Judiciary Subcommittee Holds Obscenity Hearing

Gretchen Gallen
WASHINGTON, D.C. – Examining the constitutional context for obscenity prosecution, scholars Patrick Trueman of the Family Research Council and Robert Destro of Catholic University gave testimony Wednesday before the Senate Committee on the Judiciary Subcommittee on Constitution, Civil Rights, and Property Rights.

Expert witnesses from the adult entertainment industry were not invited to attend.

The hearing, titled "Obscenity Prosecution and the Constitution," was presided over by Sen. Sam Brownback (R-Kan.) and had been rescheduled from a February date.

Among some of the statements made, Brownback noted how large the adult industry has become and urged fellow lawmakers to more actively pursue prosecutions.

The congressional agenda was set to examine the repercussions of the recently dismissed federal obscenity charges leveled against Extreme Associates and its owner Robert Zacari and how obscenity regulations should not interfere with First Amendment protections.

“The explosion of sexually-explicit material is not a problem that exists in the vacuum of constitutional theory; government has a compelling and real-life interest in the matter, because of porn’s adverse effects on individuals, families and communities in the forms of criminality and addiction," Brownback said.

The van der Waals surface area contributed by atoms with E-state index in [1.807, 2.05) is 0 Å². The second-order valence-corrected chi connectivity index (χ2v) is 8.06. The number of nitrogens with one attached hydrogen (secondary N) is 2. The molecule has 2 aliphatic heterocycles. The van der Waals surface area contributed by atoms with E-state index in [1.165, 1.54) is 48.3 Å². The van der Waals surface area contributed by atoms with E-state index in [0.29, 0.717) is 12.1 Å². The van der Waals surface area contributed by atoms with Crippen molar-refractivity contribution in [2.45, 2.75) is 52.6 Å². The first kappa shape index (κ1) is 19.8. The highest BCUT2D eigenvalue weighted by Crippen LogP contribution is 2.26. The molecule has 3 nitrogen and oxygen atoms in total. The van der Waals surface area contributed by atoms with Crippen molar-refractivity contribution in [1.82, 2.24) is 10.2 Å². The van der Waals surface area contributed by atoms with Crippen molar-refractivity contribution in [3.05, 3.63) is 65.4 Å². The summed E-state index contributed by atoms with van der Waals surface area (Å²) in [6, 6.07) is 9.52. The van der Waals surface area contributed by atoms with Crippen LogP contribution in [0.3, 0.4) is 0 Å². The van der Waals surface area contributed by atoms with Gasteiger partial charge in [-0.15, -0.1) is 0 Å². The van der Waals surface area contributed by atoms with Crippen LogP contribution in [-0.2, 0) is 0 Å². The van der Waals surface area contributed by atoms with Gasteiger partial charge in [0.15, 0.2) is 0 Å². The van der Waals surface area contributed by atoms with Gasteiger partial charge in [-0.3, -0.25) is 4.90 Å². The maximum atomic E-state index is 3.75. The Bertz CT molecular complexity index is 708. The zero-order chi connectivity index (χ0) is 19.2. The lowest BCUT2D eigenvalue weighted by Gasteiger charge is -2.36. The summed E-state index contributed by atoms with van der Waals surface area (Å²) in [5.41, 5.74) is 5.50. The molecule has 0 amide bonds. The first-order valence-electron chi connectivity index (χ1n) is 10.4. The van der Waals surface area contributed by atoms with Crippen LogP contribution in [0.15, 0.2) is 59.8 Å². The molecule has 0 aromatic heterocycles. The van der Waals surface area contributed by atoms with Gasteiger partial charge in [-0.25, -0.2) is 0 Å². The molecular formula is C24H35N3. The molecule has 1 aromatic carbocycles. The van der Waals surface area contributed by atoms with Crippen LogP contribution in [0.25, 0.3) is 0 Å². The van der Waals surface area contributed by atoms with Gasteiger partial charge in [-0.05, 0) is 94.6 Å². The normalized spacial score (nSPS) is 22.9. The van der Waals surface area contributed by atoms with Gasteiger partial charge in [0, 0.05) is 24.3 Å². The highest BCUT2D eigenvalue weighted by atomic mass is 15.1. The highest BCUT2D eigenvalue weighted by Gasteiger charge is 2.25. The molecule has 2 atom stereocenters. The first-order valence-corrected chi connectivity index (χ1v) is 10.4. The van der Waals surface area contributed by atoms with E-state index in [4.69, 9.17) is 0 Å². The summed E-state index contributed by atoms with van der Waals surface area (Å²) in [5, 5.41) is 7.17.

Critical of Zacari's ten-count dismissal based on First Amendment jurisprudence, Trueman warned against equating free speech issues with commercially "obscene" materials and exploiting "the grand conception of the First Amendment."

"It is a misuse of the great guarantees of free speech and free press," Trueman said, adding that since former President George H.W. Bush left office, the adult industry has become "emboldened" by the lack of interest on the part of government to police and prosecute extreme content.

"If the department of justice shrinks back from enforcing obscenity laws and prosecutes only the most extreme material, it deprives the people of their lawful opportunity to rid their communities of obscene material," he said, lauding a recent pledge made by newly appointed Attorney General Alberto Gonzales to step-up enforcement.

"The Supreme Court has clearly and repeatedly held that obscenity does not merit First Amendment protection," Brownback said. "The second is that the government has a legitimate and constitutionally valid interest in regulating obscenity through, among other things, the enforcement of relevant federal and state statutes.”

According to Brownback's office, the next subcommittee hearing on obscenity has not yet been scheduled.